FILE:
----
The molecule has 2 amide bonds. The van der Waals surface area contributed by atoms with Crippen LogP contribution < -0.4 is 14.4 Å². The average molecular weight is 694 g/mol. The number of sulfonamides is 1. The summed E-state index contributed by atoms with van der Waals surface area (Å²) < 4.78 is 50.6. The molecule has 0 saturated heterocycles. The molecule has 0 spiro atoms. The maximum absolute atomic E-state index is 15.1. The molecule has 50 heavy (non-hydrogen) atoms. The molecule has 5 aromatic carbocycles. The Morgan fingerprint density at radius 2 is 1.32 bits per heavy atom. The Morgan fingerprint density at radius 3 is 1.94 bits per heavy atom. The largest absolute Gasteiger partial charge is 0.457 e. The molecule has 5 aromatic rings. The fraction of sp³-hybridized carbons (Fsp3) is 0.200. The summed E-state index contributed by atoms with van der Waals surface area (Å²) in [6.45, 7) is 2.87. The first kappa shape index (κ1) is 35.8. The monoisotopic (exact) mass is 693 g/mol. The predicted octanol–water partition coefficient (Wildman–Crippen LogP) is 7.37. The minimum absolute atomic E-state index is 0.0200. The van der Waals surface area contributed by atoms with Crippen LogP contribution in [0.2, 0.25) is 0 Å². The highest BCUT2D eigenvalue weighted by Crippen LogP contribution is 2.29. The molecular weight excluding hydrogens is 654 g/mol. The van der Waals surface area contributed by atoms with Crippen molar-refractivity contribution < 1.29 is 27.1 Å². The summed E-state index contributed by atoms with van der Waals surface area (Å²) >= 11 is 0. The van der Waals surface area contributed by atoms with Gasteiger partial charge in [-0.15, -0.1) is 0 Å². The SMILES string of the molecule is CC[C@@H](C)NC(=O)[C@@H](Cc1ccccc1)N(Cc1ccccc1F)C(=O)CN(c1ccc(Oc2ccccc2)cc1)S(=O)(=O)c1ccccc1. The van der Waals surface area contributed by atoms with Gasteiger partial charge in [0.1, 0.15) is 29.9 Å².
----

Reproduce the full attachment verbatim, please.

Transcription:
The molecule has 2 amide bonds. The van der Waals surface area contributed by atoms with Crippen LogP contribution < -0.4 is 14.4 Å². The average molecular weight is 694 g/mol. The number of sulfonamides is 1. The summed E-state index contributed by atoms with van der Waals surface area (Å²) < 4.78 is 50.6. The molecule has 0 saturated heterocycles. The molecule has 0 spiro atoms. The maximum absolute atomic E-state index is 15.1. The molecule has 50 heavy (non-hydrogen) atoms. The molecule has 5 aromatic carbocycles. The Morgan fingerprint density at radius 2 is 1.32 bits per heavy atom. The Morgan fingerprint density at radius 3 is 1.94 bits per heavy atom. The largest absolute Gasteiger partial charge is 0.457 e. The molecule has 5 aromatic rings. The fraction of sp³-hybridized carbons (Fsp3) is 0.200. The summed E-state index contributed by atoms with van der Waals surface area (Å²) in [6.45, 7) is 2.87. The first kappa shape index (κ1) is 35.8. The monoisotopic (exact) mass is 693 g/mol. The predicted octanol–water partition coefficient (Wildman–Crippen LogP) is 7.37. The minimum absolute atomic E-state index is 0.0200. The van der Waals surface area contributed by atoms with Crippen LogP contribution in [0.2, 0.25) is 0 Å². The highest BCUT2D eigenvalue weighted by Crippen LogP contribution is 2.29. The molecular weight excluding hydrogens is 654 g/mol. The van der Waals surface area contributed by atoms with Crippen molar-refractivity contribution < 1.29 is 27.1 Å². The summed E-state index contributed by atoms with van der Waals surface area (Å²) >= 11 is 0. The van der Waals surface area contributed by atoms with Gasteiger partial charge in [-0.15, -0.1) is 0 Å². The SMILES string of the molecule is CC[C@@H](C)NC(=O)[C@@H](Cc1ccccc1)N(Cc1ccccc1F)C(=O)CN(c1ccc(Oc2ccccc2)cc1)S(=O)(=O)c1ccccc1. The van der Waals surface area contributed by atoms with Gasteiger partial charge in [0.1, 0.15) is 29.9 Å².